Hi, I just saw the documentary on the teenagers who suffered the same Tourette- liked symptoms. I think that there are poisons in the paint that they use for there pitches when drawing lines on the grass or grounds. Part of the paint mixture is a pesticide to kill bugs. That dust that gets on the skin gets absorbed and can cause various illnesses like ALS. In South Africa we have a person by the name of Joost van der Westhuizen who were one of our best rugby players-who are really seriously ill with a terminal disease. I think the same thing happened there- some people’s body’s are more succeptable to toxin overload. I am only a mother and not a medical person, but when your body gets bombarded with chemicals, toxins it attacks your immune system and can even make changes in your brains chemicals and how it works. I hope that schools will stop using these sort of paint on, school fields and also use people who know how to use and mix these paints. Have tests on this been ruled out? Has the girls been tested for this? I feel that everything should be done to make sure things like this does not happen again. My comment is made not to stir the pot but to help and find a solution. My name is Roxy van den Berg. I am Afrikaans speaking and live in South Africa.

  • Guest

    Often drug use, bath salts, laced substances,
    vaccines, etc can open a person up to evil spirits and can be exacerbated with
    things on the wall like the vid in 4:07 (pasted from the leroy youtube vid) shows a skull with bat wings and the
    phrase “avenged sevenfold” just like the Bible tells us about a demon
    leaving and bringing 7 more back with it. Pharmakeia is a Bible
    term pharmacists probably don’t want these kids knowing about. Here’s a link.
    http://www.ukapologetics.net/pharmakeia.html These are demon
    manifestations and can be dealt with but the info below is needed for fighting
    demons enough for them to be evicted from their “human” homes. Many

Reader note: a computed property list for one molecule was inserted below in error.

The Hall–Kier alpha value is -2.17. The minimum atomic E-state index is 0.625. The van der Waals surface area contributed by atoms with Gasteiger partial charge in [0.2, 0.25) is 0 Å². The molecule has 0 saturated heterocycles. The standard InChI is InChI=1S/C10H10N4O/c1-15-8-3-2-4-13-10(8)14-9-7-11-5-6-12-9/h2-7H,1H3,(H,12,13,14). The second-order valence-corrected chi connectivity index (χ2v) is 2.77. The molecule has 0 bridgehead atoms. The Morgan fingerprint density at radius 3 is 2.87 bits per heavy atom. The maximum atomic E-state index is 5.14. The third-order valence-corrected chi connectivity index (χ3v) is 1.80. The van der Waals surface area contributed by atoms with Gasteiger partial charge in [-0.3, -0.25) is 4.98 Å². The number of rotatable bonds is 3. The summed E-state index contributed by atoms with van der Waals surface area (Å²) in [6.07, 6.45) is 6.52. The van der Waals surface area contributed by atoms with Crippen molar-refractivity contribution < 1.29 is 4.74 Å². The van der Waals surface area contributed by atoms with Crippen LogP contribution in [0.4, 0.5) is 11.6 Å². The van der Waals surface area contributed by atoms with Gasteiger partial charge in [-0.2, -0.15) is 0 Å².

parents and victims will shrug off that these are demons so the demons get to
    stay until the victim dies and sometimes tragically. Remember the pigs
    running over a cliff in the Bible. Even pigs don’t like demons in them.
    Know your enemies. Demons, want to
    steal, kill and destroy you and if they can keep you Bible dumb, then they
    usually get to stay and make one’s life miserable. All Christians have
    authority over all demons but just like bible stories, many don’t know their
    authority. Demons like to pick easy targets which is families that are
    not Bible smart.

    I’m praying for you.
    I’ve seen many miracles and won’t go into it all. Visualize the
    blood of Jesus over your life and body. Say “I cover the blood of
    Jesus over my body soul and spirit.” Jesus is my Savior (or I make
    Him my Savior to heal me in Jesus’ Name body soul and spirit)

    Say every hour of
    every day – “I cover the blood of Jesus over my body soul and

    Say every hour of
    every day – “I cover the blood of Jesus over my body soul and
    spirit.” (yes keep repeating that phrase on an index card. Your time
    has come for breakthroughs.)

    Please just do that as
    a favor from someone who does not want to go into all the reasons why until you
    start getting results. Read St. John’s Gospel and Mark chapter 9 over and
    over. Please do it. This is exactly what I would do if I had what
    you have (and more) but that’s all for now. – SW in California. here’s a
    link too http://www.pinterest.com/omega40/god-winning-warfare/

    • gino

      Avenged Sevenfold in this case is the name of a rock band and there was no such evidence of drugs in their systems…just sayin’

    • Denny

      OMG, we’ve got a looney here folks.

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    • Roxy van den Berg

      Test the paints that they use to draw lines on the pitches.

    • Roxy van den Berg

      I don’t think so! Were this tested for?